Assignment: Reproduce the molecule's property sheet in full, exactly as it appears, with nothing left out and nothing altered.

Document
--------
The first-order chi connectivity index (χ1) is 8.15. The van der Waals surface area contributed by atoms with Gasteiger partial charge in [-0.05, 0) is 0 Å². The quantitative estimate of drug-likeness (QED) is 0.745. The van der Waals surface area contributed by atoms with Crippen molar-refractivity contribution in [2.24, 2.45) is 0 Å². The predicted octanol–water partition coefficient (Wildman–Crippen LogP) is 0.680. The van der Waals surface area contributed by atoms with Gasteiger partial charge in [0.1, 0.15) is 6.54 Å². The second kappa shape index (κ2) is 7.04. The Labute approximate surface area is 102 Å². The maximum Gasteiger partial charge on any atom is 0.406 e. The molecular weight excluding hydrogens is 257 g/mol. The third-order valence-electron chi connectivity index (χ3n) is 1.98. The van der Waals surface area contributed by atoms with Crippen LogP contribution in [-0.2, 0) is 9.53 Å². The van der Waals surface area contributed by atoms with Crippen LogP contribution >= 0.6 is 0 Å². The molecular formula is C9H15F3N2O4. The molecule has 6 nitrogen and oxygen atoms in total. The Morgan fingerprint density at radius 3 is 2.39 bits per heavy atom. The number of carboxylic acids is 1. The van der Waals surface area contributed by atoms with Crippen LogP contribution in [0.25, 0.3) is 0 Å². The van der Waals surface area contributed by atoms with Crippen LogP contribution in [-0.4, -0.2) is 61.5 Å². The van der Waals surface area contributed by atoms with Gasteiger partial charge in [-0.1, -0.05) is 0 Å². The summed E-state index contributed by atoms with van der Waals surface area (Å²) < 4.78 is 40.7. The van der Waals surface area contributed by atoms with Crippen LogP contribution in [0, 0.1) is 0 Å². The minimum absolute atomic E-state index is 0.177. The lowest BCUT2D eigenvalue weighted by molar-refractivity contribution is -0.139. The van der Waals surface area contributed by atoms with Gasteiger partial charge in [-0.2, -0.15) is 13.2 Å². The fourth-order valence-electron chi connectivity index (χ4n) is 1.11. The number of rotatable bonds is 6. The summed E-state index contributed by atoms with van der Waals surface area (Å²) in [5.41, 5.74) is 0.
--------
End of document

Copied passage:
The first-order chi connectivity index (χ1) is 8.15. The van der Waals surface area contributed by atoms with Gasteiger partial charge in [-0.05, 0) is 0 Å². The quantitative estimate of drug-likeness (QED) is 0.745. The van der Waals surface area contributed by atoms with Crippen molar-refractivity contribution in [2.24, 2.45) is 0 Å². The predicted octanol–water partition coefficient (Wildman–Crippen LogP) is 0.680. The van der Waals surface area contributed by atoms with Gasteiger partial charge in [0.1, 0.15) is 6.54 Å². The second kappa shape index (κ2) is 7.04. The Labute approximate surface area is 102 Å². The maximum Gasteiger partial charge on any atom is 0.406 e. The molecular weight excluding hydrogens is 257 g/mol. The third-order valence-electron chi connectivity index (χ3n) is 1.98. The van der Waals surface area contributed by atoms with Crippen LogP contribution in [-0.2, 0) is 9.53 Å². The van der Waals surface area contributed by atoms with Crippen LogP contribution >= 0.6 is 0 Å². The molecular formula is C9H15F3N2O4. The molecule has 6 nitrogen and oxygen atoms in total. The Morgan fingerprint density at radius 3 is 2.39 bits per heavy atom. The number of carboxylic acids is 1. The van der Waals surface area contributed by atoms with Crippen LogP contribution in [0.25, 0.3) is 0 Å². The van der Waals surface area contributed by atoms with Crippen LogP contribution in [-0.4, -0.2) is 61.5 Å². The van der Waals surface area contributed by atoms with Gasteiger partial charge in [-0.1, -0.05) is 0 Å². The summed E-state index contributed by atoms with van der Waals surface area (Å²) < 4.78 is 40.7. The van der Waals surface area contributed by atoms with Crippen LogP contribution in [0, 0.1) is 0 Å². The minimum absolute atomic E-state index is 0.177. The lowest BCUT2D eigenvalue weighted by molar-refractivity contribution is -0.139. The van der Waals surface area contributed by atoms with Gasteiger partial charge in [-0.2, -0.15) is 13.2 Å². The fourth-order valence-electron chi connectivity index (χ4n) is 1.11. The number of rotatable bonds is 6. The summed E-state index contributed by atoms with van der Waals surface area (Å²) in [5.41, 5.74) is 0.